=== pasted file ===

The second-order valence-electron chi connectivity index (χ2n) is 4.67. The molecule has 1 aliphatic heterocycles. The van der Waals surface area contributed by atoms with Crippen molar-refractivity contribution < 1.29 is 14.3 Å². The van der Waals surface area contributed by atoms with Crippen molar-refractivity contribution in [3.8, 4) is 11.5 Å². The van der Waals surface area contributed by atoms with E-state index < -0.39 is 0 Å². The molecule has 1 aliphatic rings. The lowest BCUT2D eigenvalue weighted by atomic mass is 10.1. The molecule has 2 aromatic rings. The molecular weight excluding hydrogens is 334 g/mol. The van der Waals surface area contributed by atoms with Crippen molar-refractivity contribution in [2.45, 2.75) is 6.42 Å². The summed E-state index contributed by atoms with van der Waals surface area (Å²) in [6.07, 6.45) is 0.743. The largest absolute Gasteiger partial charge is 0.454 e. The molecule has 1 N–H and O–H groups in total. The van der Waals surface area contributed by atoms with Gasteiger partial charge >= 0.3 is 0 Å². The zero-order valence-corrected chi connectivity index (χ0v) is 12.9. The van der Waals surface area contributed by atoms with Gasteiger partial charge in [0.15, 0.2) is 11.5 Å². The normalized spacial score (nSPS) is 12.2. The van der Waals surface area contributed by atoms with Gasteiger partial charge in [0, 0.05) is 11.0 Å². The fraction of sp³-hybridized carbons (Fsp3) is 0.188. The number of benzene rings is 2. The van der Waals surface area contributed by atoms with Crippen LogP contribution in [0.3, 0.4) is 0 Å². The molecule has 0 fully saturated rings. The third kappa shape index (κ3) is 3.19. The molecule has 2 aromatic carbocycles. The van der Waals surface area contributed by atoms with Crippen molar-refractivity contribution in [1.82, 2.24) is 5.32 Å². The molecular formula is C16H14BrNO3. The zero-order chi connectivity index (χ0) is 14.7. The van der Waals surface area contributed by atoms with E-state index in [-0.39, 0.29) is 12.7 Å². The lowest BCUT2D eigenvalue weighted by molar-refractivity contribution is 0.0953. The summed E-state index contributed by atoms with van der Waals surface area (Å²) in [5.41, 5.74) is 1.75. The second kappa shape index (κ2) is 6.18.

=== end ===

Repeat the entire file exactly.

The second-order valence-electron chi connectivity index (χ2n) is 4.67. The molecule has 1 aliphatic heterocycles. The van der Waals surface area contributed by atoms with Crippen molar-refractivity contribution < 1.29 is 14.3 Å². The van der Waals surface area contributed by atoms with Crippen molar-refractivity contribution in [3.8, 4) is 11.5 Å². The van der Waals surface area contributed by atoms with E-state index < -0.39 is 0 Å². The molecule has 1 aliphatic rings. The lowest BCUT2D eigenvalue weighted by atomic mass is 10.1. The molecule has 2 aromatic rings. The molecular weight excluding hydrogens is 334 g/mol. The van der Waals surface area contributed by atoms with Crippen molar-refractivity contribution in [2.45, 2.75) is 6.42 Å². The summed E-state index contributed by atoms with van der Waals surface area (Å²) in [6.07, 6.45) is 0.743. The largest absolute Gasteiger partial charge is 0.454 e. The molecule has 1 N–H and O–H groups in total. The van der Waals surface area contributed by atoms with Gasteiger partial charge >= 0.3 is 0 Å². The zero-order valence-corrected chi connectivity index (χ0v) is 12.9. The van der Waals surface area contributed by atoms with Gasteiger partial charge in [0.15, 0.2) is 11.5 Å². The normalized spacial score (nSPS) is 12.2. The van der Waals surface area contributed by atoms with Gasteiger partial charge in [0, 0.05) is 11.0 Å². The fraction of sp³-hybridized carbons (Fsp3) is 0.188. The number of benzene rings is 2. The van der Waals surface area contributed by atoms with Crippen LogP contribution in [0.3, 0.4) is 0 Å². The molecule has 0 fully saturated rings. The third kappa shape index (κ3) is 3.19. The molecule has 2 aromatic carbocycles. The van der Waals surface area contributed by atoms with Crippen molar-refractivity contribution in [1.82, 2.24) is 5.32 Å². The molecular formula is C16H14BrNO3. The zero-order chi connectivity index (χ0) is 14.7. The van der Waals surface area contributed by atoms with E-state index in [-0.39, 0.29) is 12.7 Å². The lowest BCUT2D eigenvalue weighted by molar-refractivity contribution is 0.0953. The summed E-state index contributed by atoms with van der Waals surface area (Å²) in [5.41, 5.74) is 1.75. The second kappa shape index (κ2) is 6.18.